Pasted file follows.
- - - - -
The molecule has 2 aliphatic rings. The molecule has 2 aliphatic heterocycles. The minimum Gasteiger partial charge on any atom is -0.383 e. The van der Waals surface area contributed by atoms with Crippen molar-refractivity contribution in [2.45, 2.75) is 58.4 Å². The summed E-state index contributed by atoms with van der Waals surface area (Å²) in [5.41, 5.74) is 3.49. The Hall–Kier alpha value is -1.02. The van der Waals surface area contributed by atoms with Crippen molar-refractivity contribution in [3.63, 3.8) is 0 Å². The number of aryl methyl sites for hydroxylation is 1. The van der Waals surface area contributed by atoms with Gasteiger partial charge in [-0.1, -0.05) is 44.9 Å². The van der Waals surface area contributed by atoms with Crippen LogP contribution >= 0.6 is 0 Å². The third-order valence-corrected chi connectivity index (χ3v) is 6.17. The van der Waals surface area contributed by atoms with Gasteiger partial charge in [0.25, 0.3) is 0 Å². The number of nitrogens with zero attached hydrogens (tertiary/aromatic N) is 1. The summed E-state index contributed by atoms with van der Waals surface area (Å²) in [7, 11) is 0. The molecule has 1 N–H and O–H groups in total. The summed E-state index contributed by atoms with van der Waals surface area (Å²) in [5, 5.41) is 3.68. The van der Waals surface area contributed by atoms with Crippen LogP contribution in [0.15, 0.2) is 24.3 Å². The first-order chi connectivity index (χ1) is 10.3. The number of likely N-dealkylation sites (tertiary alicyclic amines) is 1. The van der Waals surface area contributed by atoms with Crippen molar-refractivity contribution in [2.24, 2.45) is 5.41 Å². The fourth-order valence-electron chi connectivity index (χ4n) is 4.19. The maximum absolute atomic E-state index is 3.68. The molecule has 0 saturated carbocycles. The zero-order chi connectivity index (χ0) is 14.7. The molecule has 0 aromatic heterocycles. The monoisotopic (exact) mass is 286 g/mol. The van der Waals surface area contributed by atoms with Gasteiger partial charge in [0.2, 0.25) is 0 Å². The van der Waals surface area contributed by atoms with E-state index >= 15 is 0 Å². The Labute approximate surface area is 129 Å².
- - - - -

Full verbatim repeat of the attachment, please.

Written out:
The molecule has 2 aliphatic rings. The molecule has 2 aliphatic heterocycles. The minimum Gasteiger partial charge on any atom is -0.383 e. The van der Waals surface area contributed by atoms with Crippen molar-refractivity contribution in [2.45, 2.75) is 58.4 Å². The summed E-state index contributed by atoms with van der Waals surface area (Å²) in [5.41, 5.74) is 3.49. The Hall–Kier alpha value is -1.02. The van der Waals surface area contributed by atoms with Crippen molar-refractivity contribution in [3.63, 3.8) is 0 Å². The number of aryl methyl sites for hydroxylation is 1. The van der Waals surface area contributed by atoms with Gasteiger partial charge in [-0.1, -0.05) is 44.9 Å². The van der Waals surface area contributed by atoms with Crippen LogP contribution >= 0.6 is 0 Å². The third-order valence-corrected chi connectivity index (χ3v) is 6.17. The van der Waals surface area contributed by atoms with Gasteiger partial charge in [0.25, 0.3) is 0 Å². The number of nitrogens with zero attached hydrogens (tertiary/aromatic N) is 1. The summed E-state index contributed by atoms with van der Waals surface area (Å²) in [7, 11) is 0. The molecule has 1 N–H and O–H groups in total. The summed E-state index contributed by atoms with van der Waals surface area (Å²) in [5, 5.41) is 3.68. The van der Waals surface area contributed by atoms with Crippen LogP contribution in [0.15, 0.2) is 24.3 Å². The first-order chi connectivity index (χ1) is 10.3. The number of likely N-dealkylation sites (tertiary alicyclic amines) is 1. The van der Waals surface area contributed by atoms with Crippen molar-refractivity contribution in [2.24, 2.45) is 5.41 Å². The fourth-order valence-electron chi connectivity index (χ4n) is 4.19. The maximum absolute atomic E-state index is 3.68. The molecule has 0 saturated carbocycles. The zero-order chi connectivity index (χ0) is 14.7. The molecule has 0 aromatic heterocycles. The monoisotopic (exact) mass is 286 g/mol. The van der Waals surface area contributed by atoms with Gasteiger partial charge in [0.2, 0.25) is 0 Å². The van der Waals surface area contributed by atoms with E-state index >= 15 is 0 Å². The Labute approximate surface area is 129 Å².